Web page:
And I can get behind that. I can read that and be satisfied in knowing that there was purpose to it. Because just like I don’t want to read about when the protag takes a crap, I don’t want to read a useless scene full of pandering.

Speaking of pandering…I’m (regretfully) turning to the scene in The Infernal Devices. 

Which one, you ask? Both of them.

Clare’s “After the Bridge” is obvious pandering, there’s no denying that. After that epilogue everyone wanted some Tessa and Jem, and Clare delivered. Sort of like how Scott Westerfeld complied when the the fans wanted to read about Alek in a dress. But Will and Tessa in Cair Idris…

Okay, I know what you’re thinking: Gus and Hazel also are getting together even though they’re about to die! And I understand that, I do. I understand Tessa and Will wanted to admit their feelings to one another, make it known before they died, especially since they’ve been lying to each other about it for a while. I even get that they are really into this whole romanticized adventure story where people make love before dying tragically. But despite seeming desperately romantic superficially, I just found the scene to be awkward and impersonal. This is made worse by the fact that Tessa just found out that her fiance is dead.

I would have believed it more if they spooned on the bed, comforting each other and confessing their love. That seems more intimate to me, less impersonal and hormone fuelled.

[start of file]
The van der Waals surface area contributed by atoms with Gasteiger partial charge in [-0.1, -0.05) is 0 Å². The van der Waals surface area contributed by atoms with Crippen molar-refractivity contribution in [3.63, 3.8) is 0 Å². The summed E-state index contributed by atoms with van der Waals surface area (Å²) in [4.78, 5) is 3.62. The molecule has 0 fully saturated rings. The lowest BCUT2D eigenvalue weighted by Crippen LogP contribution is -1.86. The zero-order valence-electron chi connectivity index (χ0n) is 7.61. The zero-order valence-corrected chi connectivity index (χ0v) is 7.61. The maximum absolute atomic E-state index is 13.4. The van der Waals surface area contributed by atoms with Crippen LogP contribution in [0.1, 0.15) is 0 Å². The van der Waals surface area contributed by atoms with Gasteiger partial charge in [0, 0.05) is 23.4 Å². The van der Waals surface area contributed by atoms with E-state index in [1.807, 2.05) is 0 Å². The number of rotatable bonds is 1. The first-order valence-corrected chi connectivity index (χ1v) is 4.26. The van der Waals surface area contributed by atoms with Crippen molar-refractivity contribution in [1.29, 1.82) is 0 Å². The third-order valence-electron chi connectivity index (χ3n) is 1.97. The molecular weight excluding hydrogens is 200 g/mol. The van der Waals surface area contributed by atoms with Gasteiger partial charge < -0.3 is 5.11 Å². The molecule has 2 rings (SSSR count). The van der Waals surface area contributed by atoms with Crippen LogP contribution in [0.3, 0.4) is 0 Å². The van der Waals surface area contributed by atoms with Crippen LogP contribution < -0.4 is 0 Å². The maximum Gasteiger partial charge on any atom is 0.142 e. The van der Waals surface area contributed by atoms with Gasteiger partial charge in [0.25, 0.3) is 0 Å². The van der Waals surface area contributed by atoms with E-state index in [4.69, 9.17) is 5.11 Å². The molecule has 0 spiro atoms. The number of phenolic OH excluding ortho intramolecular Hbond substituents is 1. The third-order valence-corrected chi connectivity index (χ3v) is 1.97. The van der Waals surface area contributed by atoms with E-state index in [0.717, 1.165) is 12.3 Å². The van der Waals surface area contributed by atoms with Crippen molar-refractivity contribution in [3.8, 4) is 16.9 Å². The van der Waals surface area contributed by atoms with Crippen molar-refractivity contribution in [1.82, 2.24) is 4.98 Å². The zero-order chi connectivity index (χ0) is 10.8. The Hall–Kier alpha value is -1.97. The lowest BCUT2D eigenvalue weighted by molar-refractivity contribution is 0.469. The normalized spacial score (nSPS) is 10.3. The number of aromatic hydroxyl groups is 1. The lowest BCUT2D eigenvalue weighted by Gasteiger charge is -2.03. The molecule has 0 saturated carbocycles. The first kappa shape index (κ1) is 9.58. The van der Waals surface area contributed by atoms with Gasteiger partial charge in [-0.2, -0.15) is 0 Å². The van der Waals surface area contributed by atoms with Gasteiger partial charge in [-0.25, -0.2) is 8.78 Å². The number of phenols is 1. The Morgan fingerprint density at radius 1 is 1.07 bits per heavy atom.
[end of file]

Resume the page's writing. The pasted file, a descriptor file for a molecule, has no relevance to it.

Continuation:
But what do you think? When you come across taboo in books, what do you do? Discretely skip the scene? Read it straight? Put the book down? 

And should there be sex in books? Is that fair when we don’t censor violence and gore? Let me know in comments!

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10 thoughts on “IMR | Should I Feel Uncomfortable Or…?

  1. I have read a lot of books ranging from those filled with violence and gore to others which people have outright called smut. The truth is if the scenes are well written and they fit in the story line, then it is less likely you will find yourself uncomfortable with them and you will then be able to read right through them. A sex scene randomly thrown in for seemingly no reason is not good writing and I would expect it to throw a reader off, those are the sex scenes that I tend to skim over since they aren’t providing anything to the actual story.

    Whether we should outright censor sex from books is a much more difficult question to answer. Personally, I am incredibly against the idea of censorship because it shouldn’t be the decision of anyone else what is or isn’t available to me – I should be able to make the decision myself. Basically, this all comes down to knowing the material and being willing to censor it yourself if you don’t want to read it whether it is violence or characters getting down and dirty. Great post and an excellent discussion question.

    Liked by 1 person

    1. I completely agree with you. I believe in “personal censorship” myself. That is, just deciding to put a book down or skipping over the scene when you become uncomfortable with it.

      And like you say, when higher-rating stuff occurs in books, I’m fine with it if it’s done well. I was able to read A Song of Ice and Fire Series after all. And for all I’ll complain about the stuff in The Infernal Devices, I still love that series and would recommend it.

      The utter paradox of it is that how can you censor yourself with spoiling the story? Should we put ratings like on movies on books? Or should we be expected as “adults” to be able to handle it?

      *sigh* These are the questions that haunt me…

      Liked by 1 person